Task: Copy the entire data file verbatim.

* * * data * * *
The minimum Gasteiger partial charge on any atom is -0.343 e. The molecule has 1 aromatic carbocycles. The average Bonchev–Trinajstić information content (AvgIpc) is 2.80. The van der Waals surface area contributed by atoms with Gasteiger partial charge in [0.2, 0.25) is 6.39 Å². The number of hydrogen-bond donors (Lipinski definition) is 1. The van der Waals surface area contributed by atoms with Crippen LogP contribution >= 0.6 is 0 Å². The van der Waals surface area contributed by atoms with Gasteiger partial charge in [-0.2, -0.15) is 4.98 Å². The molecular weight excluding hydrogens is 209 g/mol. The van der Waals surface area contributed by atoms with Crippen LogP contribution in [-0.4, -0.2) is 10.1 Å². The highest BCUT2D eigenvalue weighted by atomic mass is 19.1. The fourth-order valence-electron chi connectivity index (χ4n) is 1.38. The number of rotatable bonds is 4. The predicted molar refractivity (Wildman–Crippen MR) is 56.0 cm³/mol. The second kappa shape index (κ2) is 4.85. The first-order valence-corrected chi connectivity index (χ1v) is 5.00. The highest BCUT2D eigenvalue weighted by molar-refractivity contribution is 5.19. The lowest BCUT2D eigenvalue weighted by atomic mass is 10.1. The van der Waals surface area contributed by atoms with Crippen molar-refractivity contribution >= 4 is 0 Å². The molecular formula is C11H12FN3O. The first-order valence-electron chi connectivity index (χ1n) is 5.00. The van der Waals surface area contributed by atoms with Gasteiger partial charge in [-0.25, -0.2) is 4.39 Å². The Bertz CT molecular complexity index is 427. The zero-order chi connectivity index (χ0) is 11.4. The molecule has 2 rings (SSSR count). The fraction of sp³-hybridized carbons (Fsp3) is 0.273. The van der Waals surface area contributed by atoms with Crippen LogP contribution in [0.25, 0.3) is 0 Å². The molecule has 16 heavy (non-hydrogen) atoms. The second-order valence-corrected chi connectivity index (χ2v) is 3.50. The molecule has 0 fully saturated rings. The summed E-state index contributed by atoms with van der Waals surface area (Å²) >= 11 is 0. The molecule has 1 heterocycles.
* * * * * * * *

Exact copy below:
The minimum Gasteiger partial charge on any atom is -0.343 e. The molecule has 1 aromatic carbocycles. The average Bonchev–Trinajstić information content (AvgIpc) is 2.80. The van der Waals surface area contributed by atoms with Gasteiger partial charge in [0.2, 0.25) is 6.39 Å². The number of hydrogen-bond donors (Lipinski definition) is 1. The van der Waals surface area contributed by atoms with Crippen LogP contribution >= 0.6 is 0 Å². The van der Waals surface area contributed by atoms with Gasteiger partial charge in [-0.2, -0.15) is 4.98 Å². The molecular weight excluding hydrogens is 209 g/mol. The van der Waals surface area contributed by atoms with Crippen LogP contribution in [-0.4, -0.2) is 10.1 Å². The highest BCUT2D eigenvalue weighted by atomic mass is 19.1. The fourth-order valence-electron chi connectivity index (χ4n) is 1.38. The number of rotatable bonds is 4. The predicted molar refractivity (Wildman–Crippen MR) is 56.0 cm³/mol. The second kappa shape index (κ2) is 4.85. The first-order valence-corrected chi connectivity index (χ1v) is 5.00. The highest BCUT2D eigenvalue weighted by molar-refractivity contribution is 5.19. The lowest BCUT2D eigenvalue weighted by atomic mass is 10.1. The van der Waals surface area contributed by atoms with Crippen molar-refractivity contribution >= 4 is 0 Å². The molecular formula is C11H12FN3O. The first-order valence-electron chi connectivity index (χ1n) is 5.00. The van der Waals surface area contributed by atoms with Gasteiger partial charge in [-0.25, -0.2) is 4.39 Å². The Bertz CT molecular complexity index is 427. The zero-order chi connectivity index (χ0) is 11.4. The molecule has 2 rings (SSSR count). The fraction of sp³-hybridized carbons (Fsp3) is 0.273. The van der Waals surface area contributed by atoms with Crippen LogP contribution in [0.25, 0.3) is 0 Å². The molecule has 16 heavy (non-hydrogen) atoms. The second-order valence-corrected chi connectivity index (χ2v) is 3.50. The molecule has 0 fully saturated rings. The summed E-state index contributed by atoms with van der Waals surface area (Å²) >= 11 is 0. The molecule has 1 heterocycles.